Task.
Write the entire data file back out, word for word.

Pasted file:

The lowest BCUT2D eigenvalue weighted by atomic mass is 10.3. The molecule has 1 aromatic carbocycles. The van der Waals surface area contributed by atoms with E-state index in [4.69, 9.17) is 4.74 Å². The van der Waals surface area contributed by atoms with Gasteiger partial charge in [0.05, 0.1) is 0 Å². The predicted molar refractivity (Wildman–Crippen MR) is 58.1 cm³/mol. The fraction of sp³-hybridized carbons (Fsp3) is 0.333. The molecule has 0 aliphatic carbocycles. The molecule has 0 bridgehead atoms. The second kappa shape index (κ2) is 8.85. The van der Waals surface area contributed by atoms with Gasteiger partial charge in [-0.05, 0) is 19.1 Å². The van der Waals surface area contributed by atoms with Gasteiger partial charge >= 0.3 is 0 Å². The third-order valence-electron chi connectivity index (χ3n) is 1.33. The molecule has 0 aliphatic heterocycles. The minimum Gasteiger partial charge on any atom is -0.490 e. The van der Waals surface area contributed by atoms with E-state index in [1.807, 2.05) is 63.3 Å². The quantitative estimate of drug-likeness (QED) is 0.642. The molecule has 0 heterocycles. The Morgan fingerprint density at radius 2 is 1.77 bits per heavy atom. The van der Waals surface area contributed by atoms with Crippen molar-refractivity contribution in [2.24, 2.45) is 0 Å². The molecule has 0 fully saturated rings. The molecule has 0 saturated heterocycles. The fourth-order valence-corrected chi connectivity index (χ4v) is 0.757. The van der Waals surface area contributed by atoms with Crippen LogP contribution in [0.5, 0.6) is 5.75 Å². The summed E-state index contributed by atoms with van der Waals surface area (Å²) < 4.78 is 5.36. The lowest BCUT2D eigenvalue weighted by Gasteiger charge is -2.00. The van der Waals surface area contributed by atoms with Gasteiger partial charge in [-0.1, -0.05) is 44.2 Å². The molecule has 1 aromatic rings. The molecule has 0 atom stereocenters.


The lowest BCUT2D eigenvalue weighted by atomic mass is 10.3. The molecule has 1 aromatic carbocycles. The van der Waals surface area contributed by atoms with E-state index in [4.69, 9.17) is 4.74 Å². The van der Waals surface area contributed by atoms with Gasteiger partial charge in [0.05, 0.1) is 0 Å². The predicted molar refractivity (Wildman–Crippen MR) is 58.1 cm³/mol. The fraction of sp³-hybridized carbons (Fsp3) is 0.333. The molecule has 0 aliphatic carbocycles. The molecule has 0 bridgehead atoms. The second kappa shape index (κ2) is 8.85. The van der Waals surface area contributed by atoms with Gasteiger partial charge in [-0.05, 0) is 19.1 Å². The van der Waals surface area contributed by atoms with Gasteiger partial charge >= 0.3 is 0 Å². The third-order valence-electron chi connectivity index (χ3n) is 1.33. The molecule has 0 aliphatic heterocycles. The minimum Gasteiger partial charge on any atom is -0.490 e. The van der Waals surface area contributed by atoms with E-state index in [1.807, 2.05) is 63.3 Å². The quantitative estimate of drug-likeness (QED) is 0.642. The molecule has 0 heterocycles. The Morgan fingerprint density at radius 2 is 1.77 bits per heavy atom. The van der Waals surface area contributed by atoms with Crippen molar-refractivity contribution in [2.24, 2.45) is 0 Å². The molecule has 0 fully saturated rings. The molecule has 0 saturated heterocycles. The fourth-order valence-corrected chi connectivity index (χ4v) is 0.757. The van der Waals surface area contributed by atoms with Crippen LogP contribution in [0.5, 0.6) is 5.75 Å². The summed E-state index contributed by atoms with van der Waals surface area (Å²) < 4.78 is 5.36. The lowest BCUT2D eigenvalue weighted by Gasteiger charge is -2.00. The van der Waals surface area contributed by atoms with Gasteiger partial charge in [-0.1, -0.05) is 44.2 Å². The molecule has 1 aromatic rings. The molecule has 0 atom stereocenters.